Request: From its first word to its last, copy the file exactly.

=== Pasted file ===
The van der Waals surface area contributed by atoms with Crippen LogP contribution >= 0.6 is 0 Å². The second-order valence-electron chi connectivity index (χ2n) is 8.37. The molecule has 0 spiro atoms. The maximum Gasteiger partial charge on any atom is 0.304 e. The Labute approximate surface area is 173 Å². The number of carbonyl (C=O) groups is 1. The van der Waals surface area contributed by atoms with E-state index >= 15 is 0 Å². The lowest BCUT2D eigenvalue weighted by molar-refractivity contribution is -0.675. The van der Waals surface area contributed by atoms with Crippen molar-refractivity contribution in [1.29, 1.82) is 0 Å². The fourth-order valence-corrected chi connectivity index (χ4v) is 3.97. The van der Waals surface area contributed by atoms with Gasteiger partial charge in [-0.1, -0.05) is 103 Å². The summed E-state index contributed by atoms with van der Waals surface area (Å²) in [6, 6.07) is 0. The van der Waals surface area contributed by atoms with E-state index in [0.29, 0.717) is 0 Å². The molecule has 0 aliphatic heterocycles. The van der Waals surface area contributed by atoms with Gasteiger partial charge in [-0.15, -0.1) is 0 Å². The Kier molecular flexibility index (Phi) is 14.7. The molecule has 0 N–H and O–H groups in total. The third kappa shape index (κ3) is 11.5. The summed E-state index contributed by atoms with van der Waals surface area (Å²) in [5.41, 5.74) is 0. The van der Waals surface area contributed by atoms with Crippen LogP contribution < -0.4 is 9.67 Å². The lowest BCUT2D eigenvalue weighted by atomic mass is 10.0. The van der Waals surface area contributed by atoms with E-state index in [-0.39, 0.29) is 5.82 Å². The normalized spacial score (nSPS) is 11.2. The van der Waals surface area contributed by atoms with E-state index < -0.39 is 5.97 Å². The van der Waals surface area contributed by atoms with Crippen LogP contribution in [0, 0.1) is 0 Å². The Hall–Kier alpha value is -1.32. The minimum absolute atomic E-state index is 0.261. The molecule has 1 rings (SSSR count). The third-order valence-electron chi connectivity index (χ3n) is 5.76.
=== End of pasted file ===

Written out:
The van der Waals surface area contributed by atoms with Crippen LogP contribution >= 0.6 is 0 Å². The second-order valence-electron chi connectivity index (χ2n) is 8.37. The molecule has 0 spiro atoms. The maximum Gasteiger partial charge on any atom is 0.304 e. The Labute approximate surface area is 173 Å². The number of carbonyl (C=O) groups is 1. The van der Waals surface area contributed by atoms with E-state index >= 15 is 0 Å². The lowest BCUT2D eigenvalue weighted by molar-refractivity contribution is -0.675. The van der Waals surface area contributed by atoms with Crippen molar-refractivity contribution in [1.29, 1.82) is 0 Å². The fourth-order valence-corrected chi connectivity index (χ4v) is 3.97. The van der Waals surface area contributed by atoms with Gasteiger partial charge in [-0.1, -0.05) is 103 Å². The summed E-state index contributed by atoms with van der Waals surface area (Å²) in [6, 6.07) is 0. The van der Waals surface area contributed by atoms with E-state index in [0.29, 0.717) is 0 Å². The molecule has 0 aliphatic heterocycles. The van der Waals surface area contributed by atoms with Gasteiger partial charge in [-0.15, -0.1) is 0 Å². The Kier molecular flexibility index (Phi) is 14.7. The molecule has 0 N–H and O–H groups in total. The third kappa shape index (κ3) is 11.5. The summed E-state index contributed by atoms with van der Waals surface area (Å²) in [5.41, 5.74) is 0. The van der Waals surface area contributed by atoms with Crippen LogP contribution < -0.4 is 9.67 Å². The lowest BCUT2D eigenvalue weighted by atomic mass is 10.0. The van der Waals surface area contributed by atoms with E-state index in [-0.39, 0.29) is 5.82 Å². The normalized spacial score (nSPS) is 11.2. The van der Waals surface area contributed by atoms with E-state index < -0.39 is 5.97 Å². The van der Waals surface area contributed by atoms with Crippen LogP contribution in [0, 0.1) is 0 Å². The Hall–Kier alpha value is -1.32. The minimum absolute atomic E-state index is 0.261. The molecule has 1 rings (SSSR count). The third-order valence-electron chi connectivity index (χ3n) is 5.76.